Well, having seen "Apocalypto" I have two things to tell you: Mel Gibson has serious issues with violence and masculinity, and if there's really "Oscar buzz" around this picture, then everyone in Hollywood really is an idiot. There are about 10 truly amazing minutes in "Apocalypto," when the film's hero, a captured villager named Jaguar Paw (played by the Native American actor Rudy Youngblood), is brought into a Maya city as a prisoner and taken to the central pyramid, where captives are being sacrificed by the score to appease Kukulcán, supreme god of the Maya pantheon (equivalent to the Toltec-Aztec god Quetzalcoatl). And that's about it.

I have no doubt that the costumes and the monumental architecture of these scenes were exhaustively researched, and the mood of ruinous, smoky, blood-curdling terror is fully convincing. Yucatecan Maya culture was indeed in decline by the 16th century (which is clearly the period of "Apocalypto"), and while the scenes of environmental degradation and crop failure have undertones of contemporary commentary, they're not outside the bounds of plausibility. But this fragmentary and terrifying glimpse is literally all we see of Maya civilization in "Apocalypto." The rest of the film -- like almost all of Gibson's films, either as director or star -- is the story of a lonely masculine hero who sacrifices and suffers, and who is redeemed through bloodshed.

From "Mad Max" to "The Bounty" to "Braveheart," Gibson has played a series of manly men who could take a beating or dish one out, men who embraced killing or dying for those they loved. To most of us watching, his bad-boy good looks, his insouciant eye-twinkle and suggestion of a smirk, seemed to mark him as a new action-hero archetype, heir to the tradition of John Wayne and Clint Eastwood. Gibson, who may be weird but has an autodidact's self-forged intelligence, had something bigger in mind. He played Hamlet in 1990 and made a film about Jesus in 2004. If neither of those guys is exactly a kick-ass action hero, they are surely both self-dramatizing icons of masculine suffering.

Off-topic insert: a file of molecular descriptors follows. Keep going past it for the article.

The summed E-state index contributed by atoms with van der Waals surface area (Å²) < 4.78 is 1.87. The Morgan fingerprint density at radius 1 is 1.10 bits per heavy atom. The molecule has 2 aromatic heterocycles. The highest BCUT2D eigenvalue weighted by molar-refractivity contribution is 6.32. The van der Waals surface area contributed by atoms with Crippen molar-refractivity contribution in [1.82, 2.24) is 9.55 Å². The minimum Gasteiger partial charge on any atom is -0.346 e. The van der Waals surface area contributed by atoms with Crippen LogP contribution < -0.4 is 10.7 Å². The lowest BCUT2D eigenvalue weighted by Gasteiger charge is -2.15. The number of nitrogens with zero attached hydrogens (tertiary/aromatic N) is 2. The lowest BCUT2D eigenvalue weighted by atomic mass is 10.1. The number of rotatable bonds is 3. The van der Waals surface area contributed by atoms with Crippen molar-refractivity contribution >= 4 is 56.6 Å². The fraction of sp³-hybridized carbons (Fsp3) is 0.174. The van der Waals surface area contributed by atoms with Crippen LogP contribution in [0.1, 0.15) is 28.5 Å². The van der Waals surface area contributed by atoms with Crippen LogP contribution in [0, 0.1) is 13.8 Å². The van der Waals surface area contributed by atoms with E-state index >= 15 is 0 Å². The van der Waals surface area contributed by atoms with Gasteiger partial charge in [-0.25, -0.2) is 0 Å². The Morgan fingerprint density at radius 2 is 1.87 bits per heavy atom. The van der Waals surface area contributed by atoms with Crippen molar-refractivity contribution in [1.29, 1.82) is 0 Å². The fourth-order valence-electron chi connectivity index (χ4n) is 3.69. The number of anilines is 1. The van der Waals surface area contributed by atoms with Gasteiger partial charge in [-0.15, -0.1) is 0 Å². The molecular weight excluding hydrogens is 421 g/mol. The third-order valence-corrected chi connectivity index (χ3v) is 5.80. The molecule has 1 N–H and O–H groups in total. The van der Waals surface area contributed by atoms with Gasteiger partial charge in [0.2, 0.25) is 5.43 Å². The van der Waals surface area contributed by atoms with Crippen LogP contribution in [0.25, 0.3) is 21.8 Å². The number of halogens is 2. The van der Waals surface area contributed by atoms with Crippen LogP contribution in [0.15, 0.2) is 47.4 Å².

In "Apocalypto" that figure is Jaguar Paw, a handsome, athletic fellow separated from his young, pregnant wife (Dalia Hernandez) and small child when their village is overrun by marauding Maya warriors. (The scariest of these guys, played by Raoul Trujillo, wears the jawbones of vanquished foes on his massive forearms.) Gibson may intend the scenes of rape and pillage to evoke guilty or painful associations -- memories of the Nazis, the Serbs, the Hutu, take your pick -- but the modes of violent death in "Apocalypto" are so many and varied they quickly become pornographic rather than instructive.